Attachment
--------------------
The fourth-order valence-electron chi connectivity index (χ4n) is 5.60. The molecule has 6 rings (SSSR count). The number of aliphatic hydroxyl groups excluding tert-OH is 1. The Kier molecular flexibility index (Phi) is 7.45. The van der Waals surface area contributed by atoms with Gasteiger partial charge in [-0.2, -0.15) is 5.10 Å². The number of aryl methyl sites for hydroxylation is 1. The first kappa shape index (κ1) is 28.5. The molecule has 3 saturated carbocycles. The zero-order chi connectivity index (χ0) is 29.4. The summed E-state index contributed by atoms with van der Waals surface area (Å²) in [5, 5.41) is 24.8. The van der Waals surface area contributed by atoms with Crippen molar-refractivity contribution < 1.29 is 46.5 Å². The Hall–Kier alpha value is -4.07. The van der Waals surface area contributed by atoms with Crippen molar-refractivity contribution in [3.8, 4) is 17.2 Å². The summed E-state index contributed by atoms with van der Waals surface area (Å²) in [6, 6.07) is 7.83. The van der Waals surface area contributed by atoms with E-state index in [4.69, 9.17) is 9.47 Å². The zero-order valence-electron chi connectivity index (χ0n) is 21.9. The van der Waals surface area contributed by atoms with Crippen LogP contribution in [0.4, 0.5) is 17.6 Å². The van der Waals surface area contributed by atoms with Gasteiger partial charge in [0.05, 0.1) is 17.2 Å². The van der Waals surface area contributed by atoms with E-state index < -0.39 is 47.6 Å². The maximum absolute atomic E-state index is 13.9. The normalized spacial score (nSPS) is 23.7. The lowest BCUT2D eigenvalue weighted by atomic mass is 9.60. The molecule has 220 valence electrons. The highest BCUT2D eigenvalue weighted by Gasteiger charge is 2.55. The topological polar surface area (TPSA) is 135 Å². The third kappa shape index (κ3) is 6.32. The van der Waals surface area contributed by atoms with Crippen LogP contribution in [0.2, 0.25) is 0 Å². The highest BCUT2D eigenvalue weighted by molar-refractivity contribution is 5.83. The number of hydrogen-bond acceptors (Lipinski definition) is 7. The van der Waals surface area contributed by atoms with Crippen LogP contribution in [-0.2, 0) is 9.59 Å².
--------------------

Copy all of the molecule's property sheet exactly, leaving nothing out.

The fourth-order valence-electron chi connectivity index (χ4n) is 5.60. The molecule has 6 rings (SSSR count). The number of aliphatic hydroxyl groups excluding tert-OH is 1. The Kier molecular flexibility index (Phi) is 7.45. The van der Waals surface area contributed by atoms with Gasteiger partial charge in [-0.2, -0.15) is 5.10 Å². The number of aryl methyl sites for hydroxylation is 1. The first kappa shape index (κ1) is 28.5. The molecule has 3 saturated carbocycles. The zero-order chi connectivity index (χ0) is 29.4. The summed E-state index contributed by atoms with van der Waals surface area (Å²) in [5, 5.41) is 24.8. The van der Waals surface area contributed by atoms with Crippen molar-refractivity contribution < 1.29 is 46.5 Å². The Hall–Kier alpha value is -4.07. The van der Waals surface area contributed by atoms with Crippen molar-refractivity contribution in [3.8, 4) is 17.2 Å². The summed E-state index contributed by atoms with van der Waals surface area (Å²) in [6, 6.07) is 7.83. The van der Waals surface area contributed by atoms with E-state index in [4.69, 9.17) is 9.47 Å². The zero-order valence-electron chi connectivity index (χ0n) is 21.9. The van der Waals surface area contributed by atoms with Crippen LogP contribution in [0.4, 0.5) is 17.6 Å². The van der Waals surface area contributed by atoms with Gasteiger partial charge in [0.05, 0.1) is 17.2 Å². The van der Waals surface area contributed by atoms with E-state index < -0.39 is 47.6 Å². The maximum absolute atomic E-state index is 13.9. The normalized spacial score (nSPS) is 23.7. The lowest BCUT2D eigenvalue weighted by atomic mass is 9.60. The molecule has 220 valence electrons. The highest BCUT2D eigenvalue weighted by Gasteiger charge is 2.55. The topological polar surface area (TPSA) is 135 Å². The third kappa shape index (κ3) is 6.32. The van der Waals surface area contributed by atoms with Crippen LogP contribution in [0.2, 0.25) is 0 Å². The highest BCUT2D eigenvalue weighted by molar-refractivity contribution is 5.83. The number of hydrogen-bond acceptors (Lipinski definition) is 7. The van der Waals surface area contributed by atoms with Crippen LogP contribution in [-0.2, 0) is 9.59 Å².